Editing of an alpha-kafirin gene family increases digestibility and protein quality in sorghum

Aixia Li, Shangang Jia, Abou Yobi, Zhengxiang Ge, Shirley J. Sato, Chi Zhang, Ruthie Angelovici, Thomas E. Clemente, David R. Holding

Research output: Contribution to journalArticlepeer-review

30 Scopus citations


Kafirins are the major storage proteins in sorghum (Sorghum bicolor) grains and form protein bodies with poor digestibility. Since kafirins are devoid of the essential amino acid lysine, they also impart poor protein quality to the kernel. The α-kafirins, which make up most of the total kafirins, are largely encoded by the k1C family of highly similar genes. We used a clustered regularly interspaced short palindromic repeats (CRISPR)/CRISPR-associated protein 9 (Cas9) gene editing approach to target the k1C genes to create variants with reduced kafirin levels and improved protein quality and digestibility. A single guide RNA was designed to introduce mutations in a conserved region encoding the endoplasmic reticulum signal peptide of α-kafirins. Sequencing of kafirin PCR products revealed extensive edits in 25 of 26 events in one or multiple k1C family members. T1 and T2 seeds showed reduced α-kafirin levels, and selected T2 events showed significantly increased grain protein digestibility and lysine content. Thus, a single consensus single guide RNA carrying target sequence mismatches is sufficient for extensive editing of all k1C genes. The resulting quality improvements can be deployed rapidly for breeding and the generation of transgene-free, improved cultivars of sorghum, a major crop worldwide.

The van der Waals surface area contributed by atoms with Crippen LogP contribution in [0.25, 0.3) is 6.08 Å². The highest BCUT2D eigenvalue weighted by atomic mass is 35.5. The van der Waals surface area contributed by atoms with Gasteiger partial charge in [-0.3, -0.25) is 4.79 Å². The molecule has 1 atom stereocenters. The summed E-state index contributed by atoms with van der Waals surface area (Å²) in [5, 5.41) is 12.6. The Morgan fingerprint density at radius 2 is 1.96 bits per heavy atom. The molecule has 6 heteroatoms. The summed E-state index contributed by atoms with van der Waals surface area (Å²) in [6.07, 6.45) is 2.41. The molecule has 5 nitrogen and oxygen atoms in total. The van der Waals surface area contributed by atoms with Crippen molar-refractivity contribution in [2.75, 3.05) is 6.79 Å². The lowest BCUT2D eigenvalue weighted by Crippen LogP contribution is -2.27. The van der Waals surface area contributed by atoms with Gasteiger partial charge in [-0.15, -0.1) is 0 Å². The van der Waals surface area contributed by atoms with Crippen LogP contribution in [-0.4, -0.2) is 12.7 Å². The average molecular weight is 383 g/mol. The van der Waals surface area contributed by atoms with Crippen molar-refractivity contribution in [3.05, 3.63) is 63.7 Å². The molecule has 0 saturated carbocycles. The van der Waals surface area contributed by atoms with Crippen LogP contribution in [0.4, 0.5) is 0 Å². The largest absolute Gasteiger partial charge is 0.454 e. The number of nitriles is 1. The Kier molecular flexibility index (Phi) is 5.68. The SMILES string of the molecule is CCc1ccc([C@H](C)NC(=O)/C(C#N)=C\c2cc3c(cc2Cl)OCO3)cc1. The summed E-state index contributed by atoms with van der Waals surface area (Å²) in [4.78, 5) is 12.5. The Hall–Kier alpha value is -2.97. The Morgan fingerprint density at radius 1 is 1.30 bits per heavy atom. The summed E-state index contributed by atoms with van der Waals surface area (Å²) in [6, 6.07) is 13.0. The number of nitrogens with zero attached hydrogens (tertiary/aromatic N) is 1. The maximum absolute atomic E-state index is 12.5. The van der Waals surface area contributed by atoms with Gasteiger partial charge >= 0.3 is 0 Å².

Original languageEnglish (US)
Pages (from-to)1425-1438
Number of pages14
JournalPlant physiology
Issue number4
StatePublished - Aug 1 2018

ASJC Scopus subject areas

  • Physiology
  • Genetics
  • Plant Science


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